Actual springtime in Nebraska finally settled in a couple of weeks ago. Most of us were impatient for the end of snows and to begin the time of severe storms, tornadoes, and budding plants. I’m being facetious, of course. People who live in the Great Plains of North America know that more frequently than not, the outdoors is more of a slap in the face than peaceful serenity. To perform something akin to outdoor meditation here can be quite a struggle until one accepts the climate of the Midwest.
A big help towards such acceptance is outdoor meditation, itself. If one can do formal sitting meditation outdoors, amidst the neighborhood’s stinging insects, you are an advanced soul. I prefer to keep moving, so as to make the mosquitoes work harder for my blood.
Due to the fact that even with sunscreen, my skin is prone to sunburn. So applying lotion in order to meditate outdoors indicates I need to exert more effort. If I’m going to be outdoors in the heat, humidity, and bugs, lawn mowing meditation will be my best motivation to go outdoors.
The idea behind lawn mowing meditation is the same as the concept of dish washing meditation. That is the Zen practice of when you wash dishes, only wash dishes. Try to focus only on the act of washing the dishes at the sink. By extension, we can do furniture dusting meditation, window cleaning meditation, and floor sweeping meditation. So, outdoors we can have sidewalk sweeping meditation and lawn mowing meditation. When mowing the lawn, one trains the attention towards only mowing the yard.
When or if there is no need to trim the lawn, a good alternative is walking meditation. This is a much more quiet type of contemplation that allows one to witness the thoughts without interference and judgment. When you walk, just walk. If you have ready access to a park or trail, outdoor walking meditation might be just the thing for you. Then you need not worry about hazards and curious onlookers if you attempt walking meditation on the street.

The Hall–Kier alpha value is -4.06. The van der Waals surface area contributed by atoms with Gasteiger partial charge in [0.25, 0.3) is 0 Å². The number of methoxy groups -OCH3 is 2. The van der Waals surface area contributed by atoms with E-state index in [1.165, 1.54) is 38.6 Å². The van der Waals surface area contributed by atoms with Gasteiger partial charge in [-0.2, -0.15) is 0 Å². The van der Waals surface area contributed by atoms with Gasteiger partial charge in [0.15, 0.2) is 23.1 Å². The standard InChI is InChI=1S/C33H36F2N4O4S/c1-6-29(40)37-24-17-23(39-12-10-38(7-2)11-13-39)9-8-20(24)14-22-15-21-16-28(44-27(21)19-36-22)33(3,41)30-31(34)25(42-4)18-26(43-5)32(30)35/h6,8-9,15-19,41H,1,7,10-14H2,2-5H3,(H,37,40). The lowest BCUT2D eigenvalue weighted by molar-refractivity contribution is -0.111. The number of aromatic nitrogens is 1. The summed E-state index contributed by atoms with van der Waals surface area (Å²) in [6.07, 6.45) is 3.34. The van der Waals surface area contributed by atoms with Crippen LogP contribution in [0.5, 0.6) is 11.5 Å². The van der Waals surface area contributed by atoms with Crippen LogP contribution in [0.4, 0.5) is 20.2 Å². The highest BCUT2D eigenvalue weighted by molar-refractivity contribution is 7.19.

The Zen monk Thich Nhat Hanh’s technique is this: Select a quiet area where you can comfortably walk ten to 30 paces long. Allow your hands to rest easily. Take a few breaths to acclimate yourself to your surroundings. Pay attention to the feelings in your body and focus on your feet.
Begin walking much slower than your normal pace, but not so slow that you falter or stumble. It should still feel natural. One by one, place your feet onto the walking surface. Notice the sequential sensations affecting the heel, sole of the foot, and toes as you step down. Notice the same sensations of the other foot. Do this while you count the ten to 30 paces. Then turn around and repeat the same actions as you walk the opposite way. Slowly pace back and forth from ten to 20 minutes. Remember when you walk, just focus your attention on the physical act of walking.
In the future, once you get formal walking meditation down pat, you can adapt walking meditation to your normal traveling pace and walk to a destination or have a light workout. Then you have going places meditation. Variations on going places meditation include: going places on a pleasant sunny day meditation, going places on a rainy day meditation, going places on an an unpleasant day meditation, and so forth. Of course these meditations can be done on public sidewalks and streets where mindfulness will be of great benefit.
If you don’t want to walk anywhere or do outdoor tasks, you can simply go outdoors in any weather, stand or sit, and just pay attention to the sights, smells, sounds, and feelings of being outdoors. There is no need for any philosophy, teachings, nor special techniques.
Just go outside and simply be outside.
The Blue Jay of Happiness likes a thought from Thich Nhat Hanh. “The mind can go in a thousand directions, but on this beautiful path, I walk in peace. With each step, the wind blows. With each step, a flower blooms.”